Researching a horror/sci-fi/fantasy/technothriller

When I was preparing to write my first supernatural thriller, I wanted to learn the best ways to do research, but there weren’t really any books out there on the subject. I just had to jump into the fray and figure it out for myself.

Writing my first novel took a lot more research than I thought it would. I’m the kind of person who doesn’t like to guess at things, especially technical details. I want to know what kind of boat it is, what kind of engine it has, how fast it can go, who built it, how far it can go on a tank of fuel, how many compartments it has—well, you get the picture. I hate for people to read my books and go, “Whoa, dude—those boats don’t have diesel engines, they have gas engines. Epic fail!”

Right now I’m researching my next thriller and believe me; I’ve had to go around a lot of roadblocks. It’s what I call a supernatural techno-thriller; a Tom Clancy meets Dean Koontz kind of thing. People get a little nervous when you start asking about classified information, though I haven’t really gotten into anything quite that heavy, but so far I’ve found some cooperative people who are glad to help. Not only will they be getting their names in the acknowledgements, but they’ll receive a first-edition signed copy, as well.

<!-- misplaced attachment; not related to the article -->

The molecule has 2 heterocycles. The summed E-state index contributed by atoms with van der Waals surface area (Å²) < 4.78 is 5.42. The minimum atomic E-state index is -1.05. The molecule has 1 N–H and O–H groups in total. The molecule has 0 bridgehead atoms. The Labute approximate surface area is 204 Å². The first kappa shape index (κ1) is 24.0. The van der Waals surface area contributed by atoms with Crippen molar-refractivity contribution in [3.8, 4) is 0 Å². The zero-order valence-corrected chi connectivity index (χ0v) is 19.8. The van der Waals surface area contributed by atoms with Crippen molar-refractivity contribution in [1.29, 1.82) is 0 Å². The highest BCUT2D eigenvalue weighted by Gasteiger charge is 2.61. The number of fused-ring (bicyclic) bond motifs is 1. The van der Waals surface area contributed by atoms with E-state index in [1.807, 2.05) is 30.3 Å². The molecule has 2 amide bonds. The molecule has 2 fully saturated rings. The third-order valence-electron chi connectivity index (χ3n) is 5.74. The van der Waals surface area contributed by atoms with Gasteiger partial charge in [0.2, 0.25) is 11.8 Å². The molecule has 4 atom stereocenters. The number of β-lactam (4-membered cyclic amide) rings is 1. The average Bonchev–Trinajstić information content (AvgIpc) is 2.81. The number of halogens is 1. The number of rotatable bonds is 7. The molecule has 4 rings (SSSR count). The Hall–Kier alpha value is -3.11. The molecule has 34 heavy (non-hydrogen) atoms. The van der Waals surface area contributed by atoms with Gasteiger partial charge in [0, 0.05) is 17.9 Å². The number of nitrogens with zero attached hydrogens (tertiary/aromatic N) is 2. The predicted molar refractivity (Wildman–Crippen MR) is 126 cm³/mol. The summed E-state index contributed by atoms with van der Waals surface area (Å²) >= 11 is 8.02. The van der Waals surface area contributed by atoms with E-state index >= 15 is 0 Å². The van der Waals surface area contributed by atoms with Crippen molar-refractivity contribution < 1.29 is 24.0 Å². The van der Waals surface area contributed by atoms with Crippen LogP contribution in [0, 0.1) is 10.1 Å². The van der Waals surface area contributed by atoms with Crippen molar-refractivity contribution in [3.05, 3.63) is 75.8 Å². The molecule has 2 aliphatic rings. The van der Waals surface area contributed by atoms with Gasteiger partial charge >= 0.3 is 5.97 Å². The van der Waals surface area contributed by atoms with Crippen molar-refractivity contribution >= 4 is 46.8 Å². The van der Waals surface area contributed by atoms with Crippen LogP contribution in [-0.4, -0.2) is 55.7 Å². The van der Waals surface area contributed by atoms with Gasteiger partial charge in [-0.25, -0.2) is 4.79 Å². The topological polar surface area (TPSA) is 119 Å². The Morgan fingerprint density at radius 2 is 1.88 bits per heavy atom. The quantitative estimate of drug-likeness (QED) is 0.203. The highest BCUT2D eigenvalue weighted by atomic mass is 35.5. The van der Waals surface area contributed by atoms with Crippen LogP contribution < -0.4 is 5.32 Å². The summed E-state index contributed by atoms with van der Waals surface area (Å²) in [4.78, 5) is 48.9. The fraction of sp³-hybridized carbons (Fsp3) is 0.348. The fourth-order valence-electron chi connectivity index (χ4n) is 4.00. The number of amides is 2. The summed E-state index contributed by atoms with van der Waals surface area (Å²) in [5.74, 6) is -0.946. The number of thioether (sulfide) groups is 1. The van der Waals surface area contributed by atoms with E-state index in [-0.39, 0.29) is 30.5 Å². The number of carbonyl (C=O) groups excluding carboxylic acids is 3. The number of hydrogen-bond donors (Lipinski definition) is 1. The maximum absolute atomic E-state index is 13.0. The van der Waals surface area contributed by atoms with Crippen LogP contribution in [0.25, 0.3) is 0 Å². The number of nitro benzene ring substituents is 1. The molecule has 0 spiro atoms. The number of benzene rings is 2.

The first thing I have to do for this type of book is figure out the basic story from beginning to end. You really have to know the ending, or at least I do, in order to figure out how to get where you want to go, whether it’s character driven, plot driven or both.